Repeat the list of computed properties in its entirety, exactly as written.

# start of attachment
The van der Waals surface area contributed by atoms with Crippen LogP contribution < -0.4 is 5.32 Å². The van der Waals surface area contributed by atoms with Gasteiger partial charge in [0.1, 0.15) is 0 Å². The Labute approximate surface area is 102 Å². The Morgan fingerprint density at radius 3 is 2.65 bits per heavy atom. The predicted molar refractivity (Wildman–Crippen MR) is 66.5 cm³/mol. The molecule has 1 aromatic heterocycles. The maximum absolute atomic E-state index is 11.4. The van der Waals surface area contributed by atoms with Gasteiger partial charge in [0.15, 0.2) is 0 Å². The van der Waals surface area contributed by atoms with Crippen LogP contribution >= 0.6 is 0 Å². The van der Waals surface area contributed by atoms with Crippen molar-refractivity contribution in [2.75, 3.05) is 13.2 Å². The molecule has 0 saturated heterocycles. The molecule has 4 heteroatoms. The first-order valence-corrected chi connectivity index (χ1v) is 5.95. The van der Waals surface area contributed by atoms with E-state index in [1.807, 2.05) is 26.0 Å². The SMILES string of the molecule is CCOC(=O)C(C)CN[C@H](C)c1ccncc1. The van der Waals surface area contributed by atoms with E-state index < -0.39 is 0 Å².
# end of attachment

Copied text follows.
The van der Waals surface area contributed by atoms with Crippen LogP contribution < -0.4 is 5.32 Å². The van der Waals surface area contributed by atoms with Gasteiger partial charge in [0.1, 0.15) is 0 Å². The Labute approximate surface area is 102 Å². The Morgan fingerprint density at radius 3 is 2.65 bits per heavy atom. The predicted molar refractivity (Wildman–Crippen MR) is 66.5 cm³/mol. The molecule has 1 aromatic heterocycles. The maximum absolute atomic E-state index is 11.4. The van der Waals surface area contributed by atoms with Gasteiger partial charge in [0.15, 0.2) is 0 Å². The van der Waals surface area contributed by atoms with Crippen LogP contribution >= 0.6 is 0 Å². The van der Waals surface area contributed by atoms with Crippen molar-refractivity contribution in [2.75, 3.05) is 13.2 Å². The molecule has 0 saturated heterocycles. The molecule has 4 heteroatoms. The first-order valence-corrected chi connectivity index (χ1v) is 5.95. The van der Waals surface area contributed by atoms with E-state index in [1.807, 2.05) is 26.0 Å². The SMILES string of the molecule is CCOC(=O)C(C)CN[C@H](C)c1ccncc1. The van der Waals surface area contributed by atoms with E-state index < -0.39 is 0 Å².